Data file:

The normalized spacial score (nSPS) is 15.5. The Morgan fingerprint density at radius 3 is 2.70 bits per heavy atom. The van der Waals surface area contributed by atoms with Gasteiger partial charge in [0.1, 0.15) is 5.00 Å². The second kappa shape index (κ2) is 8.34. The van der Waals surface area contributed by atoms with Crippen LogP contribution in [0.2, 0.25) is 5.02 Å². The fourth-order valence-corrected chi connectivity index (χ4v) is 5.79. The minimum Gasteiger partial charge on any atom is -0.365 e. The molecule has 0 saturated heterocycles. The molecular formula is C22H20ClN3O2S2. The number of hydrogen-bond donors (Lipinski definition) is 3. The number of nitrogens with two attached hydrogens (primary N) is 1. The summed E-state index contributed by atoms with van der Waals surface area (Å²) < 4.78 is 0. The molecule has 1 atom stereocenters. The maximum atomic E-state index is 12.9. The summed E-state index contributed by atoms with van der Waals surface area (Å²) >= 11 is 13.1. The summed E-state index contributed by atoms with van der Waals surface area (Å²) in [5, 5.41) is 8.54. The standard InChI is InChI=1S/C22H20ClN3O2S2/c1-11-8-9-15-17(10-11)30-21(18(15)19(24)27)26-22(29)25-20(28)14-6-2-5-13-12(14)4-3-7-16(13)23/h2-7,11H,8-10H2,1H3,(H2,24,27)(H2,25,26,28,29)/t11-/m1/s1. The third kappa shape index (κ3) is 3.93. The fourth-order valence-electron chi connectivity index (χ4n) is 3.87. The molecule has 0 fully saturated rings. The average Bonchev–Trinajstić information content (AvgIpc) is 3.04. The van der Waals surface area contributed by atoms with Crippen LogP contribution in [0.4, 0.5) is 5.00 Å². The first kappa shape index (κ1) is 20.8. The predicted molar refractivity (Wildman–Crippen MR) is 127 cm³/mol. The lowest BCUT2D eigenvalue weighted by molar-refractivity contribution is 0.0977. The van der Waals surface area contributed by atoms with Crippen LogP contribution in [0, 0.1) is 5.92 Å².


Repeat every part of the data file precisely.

The normalized spacial score (nSPS) is 15.5. The Morgan fingerprint density at radius 3 is 2.70 bits per heavy atom. The van der Waals surface area contributed by atoms with Gasteiger partial charge in [0.1, 0.15) is 5.00 Å². The second kappa shape index (κ2) is 8.34. The van der Waals surface area contributed by atoms with Crippen LogP contribution in [0.2, 0.25) is 5.02 Å². The fourth-order valence-corrected chi connectivity index (χ4v) is 5.79. The minimum Gasteiger partial charge on any atom is -0.365 e. The molecule has 0 saturated heterocycles. The molecular formula is C22H20ClN3O2S2. The number of hydrogen-bond donors (Lipinski definition) is 3. The number of nitrogens with two attached hydrogens (primary N) is 1. The summed E-state index contributed by atoms with van der Waals surface area (Å²) < 4.78 is 0. The molecule has 1 atom stereocenters. The maximum atomic E-state index is 12.9. The summed E-state index contributed by atoms with van der Waals surface area (Å²) >= 11 is 13.1. The summed E-state index contributed by atoms with van der Waals surface area (Å²) in [5, 5.41) is 8.54. The standard InChI is InChI=1S/C22H20ClN3O2S2/c1-11-8-9-15-17(10-11)30-21(18(15)19(24)27)26-22(29)25-20(28)14-6-2-5-13-12(14)4-3-7-16(13)23/h2-7,11H,8-10H2,1H3,(H2,24,27)(H2,25,26,28,29)/t11-/m1/s1. The third kappa shape index (κ3) is 3.93. The fourth-order valence-electron chi connectivity index (χ4n) is 3.87. The molecule has 0 fully saturated rings. The average Bonchev–Trinajstić information content (AvgIpc) is 3.04. The van der Waals surface area contributed by atoms with Crippen LogP contribution in [0.4, 0.5) is 5.00 Å². The first kappa shape index (κ1) is 20.8. The predicted molar refractivity (Wildman–Crippen MR) is 127 cm³/mol. The lowest BCUT2D eigenvalue weighted by molar-refractivity contribution is 0.0977. The van der Waals surface area contributed by atoms with Crippen LogP contribution in [0, 0.1) is 5.92 Å².